by Richard van Pelt, WWI Correspondent
Our chronicle has taken us through the first year of the war and the signal event that triggered the nations going to war in August. Those who have followed this chronicle by following the links to the relevant issues of the Capital Journal may have noted how the papers became deadened to the conflict.
As journalists, the papers sought to report the events. They quickly found out that blind reporting turned them into mere mouthpieces for agendas having nothing to do with providing the necessary information so that readers could form equally informed opinions. By and large, the Salem papers maintained a neutral approach in reporting and editorial opinion.
Published letters from readers represented both sides in the conflict, though the strongest defense came from German and Austrian-Americans. This is not surprising, given the demographics of the region at this time.
A close reading of the papers indicates a connection between the official viewpoint of Berlin and the opinions expressed in reported articles and letters published, be they from relatives in Germany or by German-Americans.
With the sinking of the Lusitania, there is a shift in opinion. The focus begins to shift toward a defense of America’s right to traverse the seas as neutrals.
The tragedy of Belgium further begins to shift sympathy toward the Entente, now called the allies.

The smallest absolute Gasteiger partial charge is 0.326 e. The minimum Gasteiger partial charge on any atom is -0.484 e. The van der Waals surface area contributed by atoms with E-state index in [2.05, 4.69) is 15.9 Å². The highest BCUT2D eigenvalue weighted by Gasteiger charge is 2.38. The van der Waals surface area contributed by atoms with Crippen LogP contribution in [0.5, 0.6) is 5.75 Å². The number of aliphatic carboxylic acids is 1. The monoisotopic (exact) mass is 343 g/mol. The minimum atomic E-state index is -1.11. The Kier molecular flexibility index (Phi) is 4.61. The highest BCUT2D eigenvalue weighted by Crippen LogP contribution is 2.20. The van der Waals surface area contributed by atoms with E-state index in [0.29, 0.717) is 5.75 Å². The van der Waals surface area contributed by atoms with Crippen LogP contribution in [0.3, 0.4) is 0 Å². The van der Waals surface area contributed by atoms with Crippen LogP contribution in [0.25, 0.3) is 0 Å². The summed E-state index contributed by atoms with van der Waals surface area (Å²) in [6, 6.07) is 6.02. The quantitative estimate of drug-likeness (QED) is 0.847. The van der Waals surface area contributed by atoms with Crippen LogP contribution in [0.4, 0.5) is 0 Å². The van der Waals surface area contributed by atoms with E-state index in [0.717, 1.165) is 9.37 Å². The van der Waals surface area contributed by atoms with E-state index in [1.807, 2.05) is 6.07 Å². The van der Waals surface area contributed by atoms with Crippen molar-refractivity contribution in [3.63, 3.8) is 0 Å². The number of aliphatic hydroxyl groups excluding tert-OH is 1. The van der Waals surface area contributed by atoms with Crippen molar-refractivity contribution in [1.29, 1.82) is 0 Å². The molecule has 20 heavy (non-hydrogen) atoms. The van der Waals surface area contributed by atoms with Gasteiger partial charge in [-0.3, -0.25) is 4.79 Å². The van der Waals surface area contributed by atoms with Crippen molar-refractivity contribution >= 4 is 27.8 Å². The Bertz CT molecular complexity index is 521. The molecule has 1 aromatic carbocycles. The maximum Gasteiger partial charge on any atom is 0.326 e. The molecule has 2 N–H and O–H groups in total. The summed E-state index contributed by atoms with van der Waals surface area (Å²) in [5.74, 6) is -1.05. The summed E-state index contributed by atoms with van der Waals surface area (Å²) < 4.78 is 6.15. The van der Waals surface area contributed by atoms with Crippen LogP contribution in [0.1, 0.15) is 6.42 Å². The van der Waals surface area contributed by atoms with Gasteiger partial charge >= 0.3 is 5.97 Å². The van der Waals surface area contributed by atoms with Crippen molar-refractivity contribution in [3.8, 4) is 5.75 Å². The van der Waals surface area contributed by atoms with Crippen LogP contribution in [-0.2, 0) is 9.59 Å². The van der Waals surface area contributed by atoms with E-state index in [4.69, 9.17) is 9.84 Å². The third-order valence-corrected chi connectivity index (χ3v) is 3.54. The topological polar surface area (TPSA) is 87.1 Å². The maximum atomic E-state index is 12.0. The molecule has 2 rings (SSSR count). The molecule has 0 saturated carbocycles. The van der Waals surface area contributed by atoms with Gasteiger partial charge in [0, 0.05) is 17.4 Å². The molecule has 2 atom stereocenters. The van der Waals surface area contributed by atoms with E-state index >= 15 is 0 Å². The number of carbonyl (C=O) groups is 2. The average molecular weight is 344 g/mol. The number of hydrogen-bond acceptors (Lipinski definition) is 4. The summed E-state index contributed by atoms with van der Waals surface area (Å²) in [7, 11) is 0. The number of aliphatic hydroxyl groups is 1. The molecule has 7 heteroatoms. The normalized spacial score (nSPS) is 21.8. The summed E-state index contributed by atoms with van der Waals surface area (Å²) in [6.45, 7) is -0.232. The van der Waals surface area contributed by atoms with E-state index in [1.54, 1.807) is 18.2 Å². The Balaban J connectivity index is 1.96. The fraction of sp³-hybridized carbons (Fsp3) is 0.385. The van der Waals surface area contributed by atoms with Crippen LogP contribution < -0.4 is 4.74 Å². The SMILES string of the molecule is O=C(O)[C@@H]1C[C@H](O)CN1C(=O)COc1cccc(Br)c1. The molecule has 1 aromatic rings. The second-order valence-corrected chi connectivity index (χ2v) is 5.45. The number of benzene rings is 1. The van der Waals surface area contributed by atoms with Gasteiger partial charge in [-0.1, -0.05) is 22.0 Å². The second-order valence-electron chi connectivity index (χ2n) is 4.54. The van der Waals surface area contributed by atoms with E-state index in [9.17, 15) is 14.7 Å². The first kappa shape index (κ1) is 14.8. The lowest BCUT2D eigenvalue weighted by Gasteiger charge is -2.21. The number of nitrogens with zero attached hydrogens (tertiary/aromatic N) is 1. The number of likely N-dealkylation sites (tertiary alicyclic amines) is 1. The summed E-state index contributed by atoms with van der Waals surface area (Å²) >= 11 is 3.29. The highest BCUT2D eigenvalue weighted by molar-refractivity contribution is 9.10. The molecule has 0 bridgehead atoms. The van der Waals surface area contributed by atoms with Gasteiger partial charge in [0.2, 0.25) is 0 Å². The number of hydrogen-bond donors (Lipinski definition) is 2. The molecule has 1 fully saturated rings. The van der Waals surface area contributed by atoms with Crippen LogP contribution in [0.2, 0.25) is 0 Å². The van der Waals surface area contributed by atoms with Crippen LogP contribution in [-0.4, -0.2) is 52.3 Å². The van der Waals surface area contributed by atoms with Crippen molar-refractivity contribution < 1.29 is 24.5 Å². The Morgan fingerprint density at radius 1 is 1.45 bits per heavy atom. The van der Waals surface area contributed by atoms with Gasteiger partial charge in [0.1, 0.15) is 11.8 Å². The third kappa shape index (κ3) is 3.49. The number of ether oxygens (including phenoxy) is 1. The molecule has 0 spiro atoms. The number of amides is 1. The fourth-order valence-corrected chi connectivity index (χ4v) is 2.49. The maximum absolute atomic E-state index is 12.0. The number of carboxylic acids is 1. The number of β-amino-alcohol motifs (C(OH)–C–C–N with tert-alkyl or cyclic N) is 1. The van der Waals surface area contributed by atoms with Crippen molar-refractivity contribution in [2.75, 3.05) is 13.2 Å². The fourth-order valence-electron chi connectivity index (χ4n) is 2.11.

Editorially both papers are skeptical of what they see as fodder from the press offices in London, Paris, Berlin, Vienna and Petrograd. They recognize that the quality of reporting varies and they are quick to give credit to those few reporters who are at the front or where the conflict is taking place. The first hand reports are well written and retain a flavor and an immediacy after a century.
The problem with reporting events as they occur, even if after a century, is that individual battles, horrible as they are described and reported, may be mere skirmishes for campaigns that last for months, kill tens of thousands, and all for a few yards.
The battles will continue for more than 39 additional months. Editorials earlier in 1915 suggested that this struggle would continue until all sides were exhausted – until the last man standing. The United States will enter the war in 1917, but as the papers have already reported, we will enter the war with almost no trained battalions. It will take months to marshal the necessary forces, transport them, integrate them into the battle line, and even then it will be a close call.
The focus of the chronicle will now turn away from reporting war headlines to look at how we began to prepare for war – materially, emotionally, and economically.